5. As a business school, how do you see your role in shaping the world of tomorrow?

I see IMD's role as being more and more critical for shaping the world of tomorrow, in the sense that we have put a lot of emphasis on being "the global meeting place", as already mentioned several times. What this means is that we feel that management learning can only take place in a strong, internationally balanced cross-cultural context. It further means that for a business school, it is important not to have such a strong national bias at the bottom, which might prevent a truly international atmosphere to take place. For a business school located in a large country, in a large market, this may be a problem. Despite strong token declarations that they are international, they may still have a strong de facto attitude towards what "works in our big home country market should be applicable world-wide". It also means that business schools that are seemingly "going global" by setting up satellite activities around the world are not necessarily hitting the mark. They will simply draw on local /regional students around the world, thus weakening their global meeting place positioning, partly by taking participants away from their main campus that elsewise should have come there, and partly by diverting efforts towards the localism/regionalism rather than globalism. I frankly believe that IMD is uniquely positioned for shaping leading international business people for tomorrow.

6. If you wish to add something relevant to this subject, please feel free to do so.

Perhaps the biggest challenge for me has to do with supporting managers coming from strong, national country settings, to see the need to be truly global in the way discussed above. I feel that in the German management context, for instance, there has up until now been a relatively strong emphasis on a more German approach, drawing relatively heavily on German business schools, with relatively little true internationalism. Obviously, the international dimension is dealt with at a token level, but most or all German business schools do not provide a global meeting place with participants from so many nationalities attending. I am now seeing this attitude dramatically changing among our German clients. More and more, there is a real recognition that the global dimension is in high demand. We see a large increase of German-based executives coming to IMD for these reasons. More and more also, I see that our German clients put heavy emphasis on the fact that IMD is highly practitioner-oriented, i.e. insisting on a practical, global approach rather than on a lot of cross-cultural abstract theories. Finally, I see more and more that our German clients put heavy emphasis on the fact that IMD is ranked highly on a global basis, perhaps the strongest business school outside the United States, when it comes to executive development / education. I think that this underscores a drive for quality in pursuing globalism, and a very strong sensitivity to the fact that there is a real downside risk that globalism might mean waste of time and distraction, unless dealt with in a top quality business school setting, such as the one I believe we have.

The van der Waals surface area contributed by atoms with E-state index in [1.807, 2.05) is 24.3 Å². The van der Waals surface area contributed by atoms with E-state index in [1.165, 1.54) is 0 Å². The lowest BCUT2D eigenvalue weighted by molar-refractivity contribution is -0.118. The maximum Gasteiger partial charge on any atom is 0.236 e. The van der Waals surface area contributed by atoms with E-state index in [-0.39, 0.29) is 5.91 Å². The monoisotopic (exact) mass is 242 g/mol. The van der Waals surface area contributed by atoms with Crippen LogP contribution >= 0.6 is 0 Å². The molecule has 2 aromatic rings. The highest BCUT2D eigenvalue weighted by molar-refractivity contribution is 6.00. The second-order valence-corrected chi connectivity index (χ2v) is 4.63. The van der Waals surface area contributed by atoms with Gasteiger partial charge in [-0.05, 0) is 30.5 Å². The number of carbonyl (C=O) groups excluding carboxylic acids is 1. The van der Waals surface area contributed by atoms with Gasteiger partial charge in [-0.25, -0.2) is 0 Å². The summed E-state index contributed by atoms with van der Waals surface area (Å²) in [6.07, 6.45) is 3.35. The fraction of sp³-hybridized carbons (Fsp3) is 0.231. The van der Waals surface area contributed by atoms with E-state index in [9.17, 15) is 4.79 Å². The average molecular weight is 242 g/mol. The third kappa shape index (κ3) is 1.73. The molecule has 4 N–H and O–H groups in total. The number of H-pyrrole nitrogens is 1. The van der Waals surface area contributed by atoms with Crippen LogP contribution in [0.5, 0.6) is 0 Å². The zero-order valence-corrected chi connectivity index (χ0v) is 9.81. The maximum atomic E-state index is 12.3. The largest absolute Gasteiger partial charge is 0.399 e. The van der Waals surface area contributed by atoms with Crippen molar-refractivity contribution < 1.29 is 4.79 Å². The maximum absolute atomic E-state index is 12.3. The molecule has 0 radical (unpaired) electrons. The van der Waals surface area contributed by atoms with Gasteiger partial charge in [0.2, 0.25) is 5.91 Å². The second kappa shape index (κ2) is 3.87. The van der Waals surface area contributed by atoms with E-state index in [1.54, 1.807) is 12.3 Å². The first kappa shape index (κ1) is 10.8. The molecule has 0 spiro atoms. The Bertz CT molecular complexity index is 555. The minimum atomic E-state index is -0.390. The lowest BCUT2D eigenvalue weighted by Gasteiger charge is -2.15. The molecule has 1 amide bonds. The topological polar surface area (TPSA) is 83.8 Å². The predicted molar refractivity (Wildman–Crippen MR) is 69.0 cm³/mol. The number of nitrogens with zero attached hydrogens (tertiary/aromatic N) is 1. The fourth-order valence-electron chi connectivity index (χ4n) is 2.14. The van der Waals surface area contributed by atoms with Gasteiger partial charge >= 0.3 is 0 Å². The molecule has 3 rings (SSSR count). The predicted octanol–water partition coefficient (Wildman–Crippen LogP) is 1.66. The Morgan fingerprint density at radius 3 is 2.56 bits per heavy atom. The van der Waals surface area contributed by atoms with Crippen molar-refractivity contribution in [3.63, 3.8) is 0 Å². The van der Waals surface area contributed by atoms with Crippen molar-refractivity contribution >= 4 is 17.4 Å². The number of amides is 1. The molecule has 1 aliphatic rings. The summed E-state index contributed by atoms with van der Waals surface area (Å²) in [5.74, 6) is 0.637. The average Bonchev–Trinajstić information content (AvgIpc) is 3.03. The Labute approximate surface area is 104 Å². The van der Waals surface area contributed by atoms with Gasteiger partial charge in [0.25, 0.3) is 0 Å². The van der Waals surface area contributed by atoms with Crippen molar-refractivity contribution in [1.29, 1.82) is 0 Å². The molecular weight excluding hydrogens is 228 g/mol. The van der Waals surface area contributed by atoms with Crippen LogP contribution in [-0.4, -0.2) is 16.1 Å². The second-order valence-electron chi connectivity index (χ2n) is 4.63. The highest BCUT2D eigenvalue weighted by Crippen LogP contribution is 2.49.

Dieser Artikel ist erschienen am 23.02.2001